Experience counts
It shouldn't come as a huge surprise that these sales people are still pushing the iPhone. After all, the iPhone is the single most popular smartphone in the U.S. And AT&T until February last year had been the only carrier in the U.S. selling the device since its launch in 2007. AT&T's long history with the iPhone may be one reason that sales associates are so familiar with the device and comfortable recommending it to customers.

But AT&T is sinking a lot of resources into promoting the new Lumia 900. In fact, AT&T's head of devices recently told CNET that it was the biggest launch the company has ever done for a new smartphone. It's also partnering with Nokia and Microsoft, which put together big marketing events in cities, such as New York, Chicago and San Francisco, for the kick-off.

While the Lumia 900's early success online is seen as a good sign, the reality is that retail store sales are far more important.

"Winning the point of sale is critical to the success of the Lumia 900," said Ramon Llamas, senior research analyst at IDC. "That's where the salesperson can educate potential customers about what Windows Phone can do. It's where they explain why it's different from the competition."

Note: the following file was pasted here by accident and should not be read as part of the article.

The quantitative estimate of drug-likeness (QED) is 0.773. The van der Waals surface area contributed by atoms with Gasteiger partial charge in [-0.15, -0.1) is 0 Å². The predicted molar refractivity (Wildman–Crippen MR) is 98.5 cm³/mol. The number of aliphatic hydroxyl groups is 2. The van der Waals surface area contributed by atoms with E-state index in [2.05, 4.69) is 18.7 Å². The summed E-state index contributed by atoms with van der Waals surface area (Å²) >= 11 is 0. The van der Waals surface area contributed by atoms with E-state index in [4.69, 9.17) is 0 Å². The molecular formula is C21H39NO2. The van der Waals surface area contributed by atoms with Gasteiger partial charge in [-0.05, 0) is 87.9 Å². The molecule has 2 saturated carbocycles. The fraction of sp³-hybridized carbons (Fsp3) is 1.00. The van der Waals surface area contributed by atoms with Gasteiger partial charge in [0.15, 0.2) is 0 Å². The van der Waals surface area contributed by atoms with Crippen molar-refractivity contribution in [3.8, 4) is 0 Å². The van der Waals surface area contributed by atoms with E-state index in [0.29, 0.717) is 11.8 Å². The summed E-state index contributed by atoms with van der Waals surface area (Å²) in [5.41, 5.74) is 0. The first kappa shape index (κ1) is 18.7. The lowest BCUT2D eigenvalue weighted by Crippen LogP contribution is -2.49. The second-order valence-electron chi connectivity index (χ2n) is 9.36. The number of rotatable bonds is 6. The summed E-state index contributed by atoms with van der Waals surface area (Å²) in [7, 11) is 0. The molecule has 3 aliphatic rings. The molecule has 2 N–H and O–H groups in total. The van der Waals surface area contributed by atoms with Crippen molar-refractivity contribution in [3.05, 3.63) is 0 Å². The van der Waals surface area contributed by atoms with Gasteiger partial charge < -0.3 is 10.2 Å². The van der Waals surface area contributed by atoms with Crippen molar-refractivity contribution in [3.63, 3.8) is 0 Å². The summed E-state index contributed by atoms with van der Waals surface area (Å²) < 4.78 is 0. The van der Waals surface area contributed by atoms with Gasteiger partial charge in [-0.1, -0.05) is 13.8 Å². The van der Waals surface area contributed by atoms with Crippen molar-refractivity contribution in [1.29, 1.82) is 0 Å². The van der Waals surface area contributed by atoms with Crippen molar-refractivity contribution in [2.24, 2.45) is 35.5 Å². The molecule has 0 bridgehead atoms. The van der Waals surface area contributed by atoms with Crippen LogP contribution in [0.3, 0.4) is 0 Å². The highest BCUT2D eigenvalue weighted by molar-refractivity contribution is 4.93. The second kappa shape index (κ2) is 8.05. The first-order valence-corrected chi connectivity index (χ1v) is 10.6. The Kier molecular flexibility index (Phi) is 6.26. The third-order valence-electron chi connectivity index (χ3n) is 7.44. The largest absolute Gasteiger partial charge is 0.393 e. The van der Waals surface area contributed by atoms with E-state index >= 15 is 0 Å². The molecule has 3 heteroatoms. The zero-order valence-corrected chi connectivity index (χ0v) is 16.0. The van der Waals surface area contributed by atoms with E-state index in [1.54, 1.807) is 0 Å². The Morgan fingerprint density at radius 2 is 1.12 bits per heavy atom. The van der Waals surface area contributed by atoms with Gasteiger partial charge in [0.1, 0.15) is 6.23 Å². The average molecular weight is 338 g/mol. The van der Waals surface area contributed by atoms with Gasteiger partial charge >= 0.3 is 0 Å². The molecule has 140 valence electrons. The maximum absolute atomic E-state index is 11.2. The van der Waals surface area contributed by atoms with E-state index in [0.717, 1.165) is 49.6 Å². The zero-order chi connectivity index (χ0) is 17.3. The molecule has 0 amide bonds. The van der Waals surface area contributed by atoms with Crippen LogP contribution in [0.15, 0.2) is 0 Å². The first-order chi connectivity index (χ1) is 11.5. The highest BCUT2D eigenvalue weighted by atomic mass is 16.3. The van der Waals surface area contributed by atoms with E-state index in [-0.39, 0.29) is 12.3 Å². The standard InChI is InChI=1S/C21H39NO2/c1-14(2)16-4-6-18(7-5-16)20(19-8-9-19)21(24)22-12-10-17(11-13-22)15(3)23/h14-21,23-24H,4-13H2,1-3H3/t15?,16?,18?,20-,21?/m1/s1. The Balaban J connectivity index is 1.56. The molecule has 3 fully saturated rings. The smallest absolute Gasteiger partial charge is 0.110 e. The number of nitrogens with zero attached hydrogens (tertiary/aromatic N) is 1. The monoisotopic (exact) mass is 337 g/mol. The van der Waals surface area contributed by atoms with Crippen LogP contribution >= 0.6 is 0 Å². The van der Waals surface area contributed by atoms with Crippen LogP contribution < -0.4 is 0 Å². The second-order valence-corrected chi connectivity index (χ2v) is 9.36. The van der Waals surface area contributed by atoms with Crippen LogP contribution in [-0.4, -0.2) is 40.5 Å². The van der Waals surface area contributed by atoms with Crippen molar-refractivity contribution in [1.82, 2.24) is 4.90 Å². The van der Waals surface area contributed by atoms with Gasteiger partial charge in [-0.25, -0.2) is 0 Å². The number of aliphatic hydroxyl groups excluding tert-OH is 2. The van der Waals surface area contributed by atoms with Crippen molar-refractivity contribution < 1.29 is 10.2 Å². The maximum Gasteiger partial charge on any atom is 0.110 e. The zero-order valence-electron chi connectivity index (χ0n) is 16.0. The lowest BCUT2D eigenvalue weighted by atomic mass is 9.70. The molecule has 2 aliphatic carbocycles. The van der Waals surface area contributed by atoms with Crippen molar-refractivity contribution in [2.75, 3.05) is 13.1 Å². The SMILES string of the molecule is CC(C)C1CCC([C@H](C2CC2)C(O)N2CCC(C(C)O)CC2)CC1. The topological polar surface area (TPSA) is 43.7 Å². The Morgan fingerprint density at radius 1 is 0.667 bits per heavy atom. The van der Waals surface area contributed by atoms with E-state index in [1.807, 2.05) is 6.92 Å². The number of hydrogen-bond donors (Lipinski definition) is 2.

Llamas said he also checked out a handful of AT&T stores on Monday in Massachusetts where he lives. Like me, he found that many of the sales associates he spoke with were unable to articulate what makes Windows Phone different from its competitors. And the salespeople he talked to recommended Google Android phones, like the Galaxy Note. But he said he found one sales associate who was an enthusiastic backer of Windows Phone and was able to explain the benefits of the device. Still, he admitted that this one salesman seemed to be the exception and not the rule.